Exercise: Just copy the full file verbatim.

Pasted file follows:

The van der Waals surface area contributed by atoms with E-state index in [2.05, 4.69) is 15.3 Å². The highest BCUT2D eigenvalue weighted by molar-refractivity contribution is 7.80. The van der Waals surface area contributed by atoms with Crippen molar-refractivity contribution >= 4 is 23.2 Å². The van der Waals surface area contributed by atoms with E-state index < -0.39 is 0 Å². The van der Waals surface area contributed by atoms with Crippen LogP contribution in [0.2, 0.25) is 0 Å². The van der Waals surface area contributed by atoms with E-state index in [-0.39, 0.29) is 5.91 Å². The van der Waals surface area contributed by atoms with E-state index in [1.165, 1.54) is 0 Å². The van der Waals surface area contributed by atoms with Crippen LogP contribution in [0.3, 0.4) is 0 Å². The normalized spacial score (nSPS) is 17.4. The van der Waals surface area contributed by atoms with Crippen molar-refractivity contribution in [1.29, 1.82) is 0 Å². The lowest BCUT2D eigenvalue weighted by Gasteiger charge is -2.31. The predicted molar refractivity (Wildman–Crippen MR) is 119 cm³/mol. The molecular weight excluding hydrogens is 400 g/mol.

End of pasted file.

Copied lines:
The van der Waals surface area contributed by atoms with E-state index in [2.05, 4.69) is 15.3 Å². The highest BCUT2D eigenvalue weighted by molar-refractivity contribution is 7.80. The van der Waals surface area contributed by atoms with Crippen molar-refractivity contribution >= 4 is 23.2 Å². The van der Waals surface area contributed by atoms with E-state index < -0.39 is 0 Å². The van der Waals surface area contributed by atoms with Crippen LogP contribution in [0.2, 0.25) is 0 Å². The van der Waals surface area contributed by atoms with E-state index in [-0.39, 0.29) is 5.91 Å². The van der Waals surface area contributed by atoms with E-state index in [1.165, 1.54) is 0 Å². The van der Waals surface area contributed by atoms with Crippen LogP contribution in [0.3, 0.4) is 0 Å². The normalized spacial score (nSPS) is 17.4. The van der Waals surface area contributed by atoms with Crippen molar-refractivity contribution in [1.29, 1.82) is 0 Å². The lowest BCUT2D eigenvalue weighted by Gasteiger charge is -2.31. The predicted molar refractivity (Wildman–Crippen MR) is 119 cm³/mol. The molecular weight excluding hydrogens is 400 g/mol.